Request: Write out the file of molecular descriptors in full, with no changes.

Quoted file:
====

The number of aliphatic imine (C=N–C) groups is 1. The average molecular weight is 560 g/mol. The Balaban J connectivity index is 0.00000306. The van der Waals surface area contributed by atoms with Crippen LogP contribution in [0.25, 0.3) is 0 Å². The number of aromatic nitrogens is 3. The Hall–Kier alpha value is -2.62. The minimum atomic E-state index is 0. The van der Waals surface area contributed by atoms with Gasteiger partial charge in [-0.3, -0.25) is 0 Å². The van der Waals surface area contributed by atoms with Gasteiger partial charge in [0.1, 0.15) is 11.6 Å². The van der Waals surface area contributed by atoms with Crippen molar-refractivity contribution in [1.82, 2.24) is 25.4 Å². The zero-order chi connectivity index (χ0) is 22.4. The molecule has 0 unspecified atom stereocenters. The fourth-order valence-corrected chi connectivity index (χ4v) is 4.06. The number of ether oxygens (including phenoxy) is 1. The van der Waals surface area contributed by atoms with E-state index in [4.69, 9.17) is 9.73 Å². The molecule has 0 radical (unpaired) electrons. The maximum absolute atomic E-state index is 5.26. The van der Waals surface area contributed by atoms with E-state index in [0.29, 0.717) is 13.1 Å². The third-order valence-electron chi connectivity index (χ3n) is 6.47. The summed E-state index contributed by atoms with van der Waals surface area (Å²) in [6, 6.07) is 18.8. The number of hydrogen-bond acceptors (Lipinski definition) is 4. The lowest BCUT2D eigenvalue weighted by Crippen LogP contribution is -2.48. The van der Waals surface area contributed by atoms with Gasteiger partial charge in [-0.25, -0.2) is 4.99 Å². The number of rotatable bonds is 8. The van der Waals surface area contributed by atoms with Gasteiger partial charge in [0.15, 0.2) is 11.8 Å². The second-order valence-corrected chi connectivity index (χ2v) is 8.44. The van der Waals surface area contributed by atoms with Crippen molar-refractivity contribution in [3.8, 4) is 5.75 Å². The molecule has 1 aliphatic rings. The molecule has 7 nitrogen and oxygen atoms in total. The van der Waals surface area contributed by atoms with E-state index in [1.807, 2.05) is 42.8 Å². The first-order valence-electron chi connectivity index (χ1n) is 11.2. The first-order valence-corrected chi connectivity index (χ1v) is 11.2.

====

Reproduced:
The number of aliphatic imine (C=N–C) groups is 1. The average molecular weight is 560 g/mol. The Balaban J connectivity index is 0.00000306. The van der Waals surface area contributed by atoms with Crippen LogP contribution in [0.25, 0.3) is 0 Å². The number of aromatic nitrogens is 3. The Hall–Kier alpha value is -2.62. The minimum atomic E-state index is 0. The van der Waals surface area contributed by atoms with Gasteiger partial charge in [-0.3, -0.25) is 0 Å². The van der Waals surface area contributed by atoms with Gasteiger partial charge in [0.1, 0.15) is 11.6 Å². The van der Waals surface area contributed by atoms with Crippen molar-refractivity contribution in [1.82, 2.24) is 25.4 Å². The zero-order chi connectivity index (χ0) is 22.4. The molecule has 0 unspecified atom stereocenters. The fourth-order valence-corrected chi connectivity index (χ4v) is 4.06. The number of ether oxygens (including phenoxy) is 1. The van der Waals surface area contributed by atoms with E-state index in [4.69, 9.17) is 9.73 Å². The molecule has 0 radical (unpaired) electrons. The maximum absolute atomic E-state index is 5.26. The van der Waals surface area contributed by atoms with E-state index in [0.29, 0.717) is 13.1 Å². The third-order valence-electron chi connectivity index (χ3n) is 6.47. The summed E-state index contributed by atoms with van der Waals surface area (Å²) in [6, 6.07) is 18.8. The number of hydrogen-bond acceptors (Lipinski definition) is 4. The lowest BCUT2D eigenvalue weighted by Crippen LogP contribution is -2.48. The van der Waals surface area contributed by atoms with Gasteiger partial charge in [-0.25, -0.2) is 4.99 Å². The number of rotatable bonds is 8. The van der Waals surface area contributed by atoms with Gasteiger partial charge in [0.15, 0.2) is 11.8 Å². The second-order valence-corrected chi connectivity index (χ2v) is 8.44. The van der Waals surface area contributed by atoms with Crippen molar-refractivity contribution in [3.8, 4) is 5.75 Å². The molecule has 1 aliphatic rings. The molecule has 7 nitrogen and oxygen atoms in total. The van der Waals surface area contributed by atoms with E-state index in [1.807, 2.05) is 42.8 Å². The first-order valence-electron chi connectivity index (χ1n) is 11.2. The first-order valence-corrected chi connectivity index (χ1v) is 11.2.